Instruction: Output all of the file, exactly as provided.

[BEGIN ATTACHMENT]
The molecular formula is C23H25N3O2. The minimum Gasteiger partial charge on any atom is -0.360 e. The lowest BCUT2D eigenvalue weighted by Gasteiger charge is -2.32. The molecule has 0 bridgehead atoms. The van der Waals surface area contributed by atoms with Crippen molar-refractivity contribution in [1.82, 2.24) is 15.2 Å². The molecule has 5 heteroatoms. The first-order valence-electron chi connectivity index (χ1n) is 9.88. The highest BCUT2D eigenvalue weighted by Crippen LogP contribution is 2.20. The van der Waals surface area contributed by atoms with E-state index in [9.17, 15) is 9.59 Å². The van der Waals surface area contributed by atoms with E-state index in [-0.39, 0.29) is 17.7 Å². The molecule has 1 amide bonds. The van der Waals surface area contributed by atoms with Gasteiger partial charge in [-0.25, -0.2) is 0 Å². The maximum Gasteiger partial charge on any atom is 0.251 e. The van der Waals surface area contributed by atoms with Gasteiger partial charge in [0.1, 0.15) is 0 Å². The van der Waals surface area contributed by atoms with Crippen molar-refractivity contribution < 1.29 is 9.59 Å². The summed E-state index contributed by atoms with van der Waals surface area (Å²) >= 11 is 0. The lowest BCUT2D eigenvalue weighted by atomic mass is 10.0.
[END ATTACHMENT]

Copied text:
The molecular formula is C23H25N3O2. The minimum Gasteiger partial charge on any atom is -0.360 e. The lowest BCUT2D eigenvalue weighted by Gasteiger charge is -2.32. The molecule has 0 bridgehead atoms. The van der Waals surface area contributed by atoms with Crippen molar-refractivity contribution in [1.82, 2.24) is 15.2 Å². The molecule has 5 heteroatoms. The first-order valence-electron chi connectivity index (χ1n) is 9.88. The highest BCUT2D eigenvalue weighted by Crippen LogP contribution is 2.20. The van der Waals surface area contributed by atoms with E-state index in [9.17, 15) is 9.59 Å². The van der Waals surface area contributed by atoms with E-state index in [-0.39, 0.29) is 17.7 Å². The molecule has 1 amide bonds. The van der Waals surface area contributed by atoms with Gasteiger partial charge in [-0.25, -0.2) is 0 Å². The maximum Gasteiger partial charge on any atom is 0.251 e. The van der Waals surface area contributed by atoms with Gasteiger partial charge in [0.1, 0.15) is 0 Å². The van der Waals surface area contributed by atoms with Crippen molar-refractivity contribution < 1.29 is 9.59 Å². The summed E-state index contributed by atoms with van der Waals surface area (Å²) >= 11 is 0. The lowest BCUT2D eigenvalue weighted by atomic mass is 10.0.